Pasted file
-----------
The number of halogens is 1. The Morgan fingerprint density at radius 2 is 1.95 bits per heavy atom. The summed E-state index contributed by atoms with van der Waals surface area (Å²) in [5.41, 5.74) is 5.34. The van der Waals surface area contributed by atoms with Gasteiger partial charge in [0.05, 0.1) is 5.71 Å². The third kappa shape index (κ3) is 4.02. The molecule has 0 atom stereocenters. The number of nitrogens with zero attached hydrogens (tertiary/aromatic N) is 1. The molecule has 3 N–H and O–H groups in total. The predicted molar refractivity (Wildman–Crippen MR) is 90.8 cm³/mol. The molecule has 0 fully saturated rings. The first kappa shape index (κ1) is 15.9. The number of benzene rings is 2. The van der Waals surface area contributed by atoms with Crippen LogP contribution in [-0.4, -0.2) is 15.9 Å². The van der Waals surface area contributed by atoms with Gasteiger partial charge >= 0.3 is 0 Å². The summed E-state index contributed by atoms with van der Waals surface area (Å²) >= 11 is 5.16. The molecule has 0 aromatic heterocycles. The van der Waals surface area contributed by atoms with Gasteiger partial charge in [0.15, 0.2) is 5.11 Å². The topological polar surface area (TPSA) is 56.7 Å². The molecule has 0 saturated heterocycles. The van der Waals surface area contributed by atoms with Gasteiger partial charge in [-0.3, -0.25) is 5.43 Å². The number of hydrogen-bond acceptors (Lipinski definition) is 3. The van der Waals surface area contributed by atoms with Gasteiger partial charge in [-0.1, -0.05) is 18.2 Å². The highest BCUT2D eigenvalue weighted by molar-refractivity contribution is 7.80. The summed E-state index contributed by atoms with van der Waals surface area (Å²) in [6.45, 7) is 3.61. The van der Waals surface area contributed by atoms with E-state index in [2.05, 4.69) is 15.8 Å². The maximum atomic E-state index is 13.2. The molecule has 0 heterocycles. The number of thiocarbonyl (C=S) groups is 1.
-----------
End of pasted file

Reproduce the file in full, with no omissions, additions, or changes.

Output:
The number of halogens is 1. The Morgan fingerprint density at radius 2 is 1.95 bits per heavy atom. The summed E-state index contributed by atoms with van der Waals surface area (Å²) in [5.41, 5.74) is 5.34. The van der Waals surface area contributed by atoms with Gasteiger partial charge in [0.05, 0.1) is 5.71 Å². The third kappa shape index (κ3) is 4.02. The molecule has 0 atom stereocenters. The number of nitrogens with zero attached hydrogens (tertiary/aromatic N) is 1. The molecule has 3 N–H and O–H groups in total. The predicted molar refractivity (Wildman–Crippen MR) is 90.8 cm³/mol. The molecule has 0 fully saturated rings. The first kappa shape index (κ1) is 15.9. The number of benzene rings is 2. The van der Waals surface area contributed by atoms with Crippen LogP contribution in [-0.4, -0.2) is 15.9 Å². The van der Waals surface area contributed by atoms with Gasteiger partial charge >= 0.3 is 0 Å². The summed E-state index contributed by atoms with van der Waals surface area (Å²) >= 11 is 5.16. The molecule has 0 aromatic heterocycles. The van der Waals surface area contributed by atoms with Gasteiger partial charge in [0.15, 0.2) is 5.11 Å². The topological polar surface area (TPSA) is 56.7 Å². The molecule has 0 saturated heterocycles. The van der Waals surface area contributed by atoms with Gasteiger partial charge in [-0.3, -0.25) is 5.43 Å². The number of hydrogen-bond acceptors (Lipinski definition) is 3. The van der Waals surface area contributed by atoms with Gasteiger partial charge in [-0.1, -0.05) is 18.2 Å². The highest BCUT2D eigenvalue weighted by molar-refractivity contribution is 7.80. The summed E-state index contributed by atoms with van der Waals surface area (Å²) in [6.45, 7) is 3.61. The van der Waals surface area contributed by atoms with E-state index in [2.05, 4.69) is 15.8 Å². The maximum atomic E-state index is 13.2. The molecule has 0 heterocycles. The number of thiocarbonyl (C=S) groups is 1.